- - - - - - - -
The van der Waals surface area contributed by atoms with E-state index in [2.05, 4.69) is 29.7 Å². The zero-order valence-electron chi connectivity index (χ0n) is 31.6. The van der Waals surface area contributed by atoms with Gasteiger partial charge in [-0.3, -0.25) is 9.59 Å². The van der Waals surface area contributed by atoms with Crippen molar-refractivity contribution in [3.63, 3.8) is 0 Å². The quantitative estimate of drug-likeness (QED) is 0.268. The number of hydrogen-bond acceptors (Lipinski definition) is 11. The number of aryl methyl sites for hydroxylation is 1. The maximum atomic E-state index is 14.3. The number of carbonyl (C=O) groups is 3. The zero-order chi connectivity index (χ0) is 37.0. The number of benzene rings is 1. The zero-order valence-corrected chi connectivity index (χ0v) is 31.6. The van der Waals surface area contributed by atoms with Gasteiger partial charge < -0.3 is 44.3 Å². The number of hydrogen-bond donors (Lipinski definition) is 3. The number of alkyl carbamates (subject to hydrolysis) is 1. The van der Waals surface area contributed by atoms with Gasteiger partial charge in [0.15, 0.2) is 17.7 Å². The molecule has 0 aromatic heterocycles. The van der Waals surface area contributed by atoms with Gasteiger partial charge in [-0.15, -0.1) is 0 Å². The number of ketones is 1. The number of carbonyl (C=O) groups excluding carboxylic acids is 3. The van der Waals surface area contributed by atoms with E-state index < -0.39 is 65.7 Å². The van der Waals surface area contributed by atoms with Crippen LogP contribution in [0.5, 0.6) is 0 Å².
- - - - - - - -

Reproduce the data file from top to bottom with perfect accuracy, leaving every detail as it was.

The van der Waals surface area contributed by atoms with E-state index in [2.05, 4.69) is 29.7 Å². The zero-order valence-electron chi connectivity index (χ0n) is 31.6. The van der Waals surface area contributed by atoms with Gasteiger partial charge in [-0.3, -0.25) is 9.59 Å². The van der Waals surface area contributed by atoms with Crippen molar-refractivity contribution in [3.63, 3.8) is 0 Å². The quantitative estimate of drug-likeness (QED) is 0.268. The number of hydrogen-bond acceptors (Lipinski definition) is 11. The number of aryl methyl sites for hydroxylation is 1. The maximum atomic E-state index is 14.3. The number of carbonyl (C=O) groups is 3. The zero-order chi connectivity index (χ0) is 37.0. The number of benzene rings is 1. The zero-order valence-corrected chi connectivity index (χ0v) is 31.6. The van der Waals surface area contributed by atoms with Gasteiger partial charge < -0.3 is 44.3 Å². The number of hydrogen-bond donors (Lipinski definition) is 3. The number of alkyl carbamates (subject to hydrolysis) is 1. The van der Waals surface area contributed by atoms with Gasteiger partial charge in [0.15, 0.2) is 17.7 Å². The molecule has 0 aromatic heterocycles. The van der Waals surface area contributed by atoms with Gasteiger partial charge in [-0.15, -0.1) is 0 Å². The number of ketones is 1. The number of carbonyl (C=O) groups excluding carboxylic acids is 3. The van der Waals surface area contributed by atoms with E-state index < -0.39 is 65.7 Å². The van der Waals surface area contributed by atoms with Crippen LogP contribution in [0.5, 0.6) is 0 Å².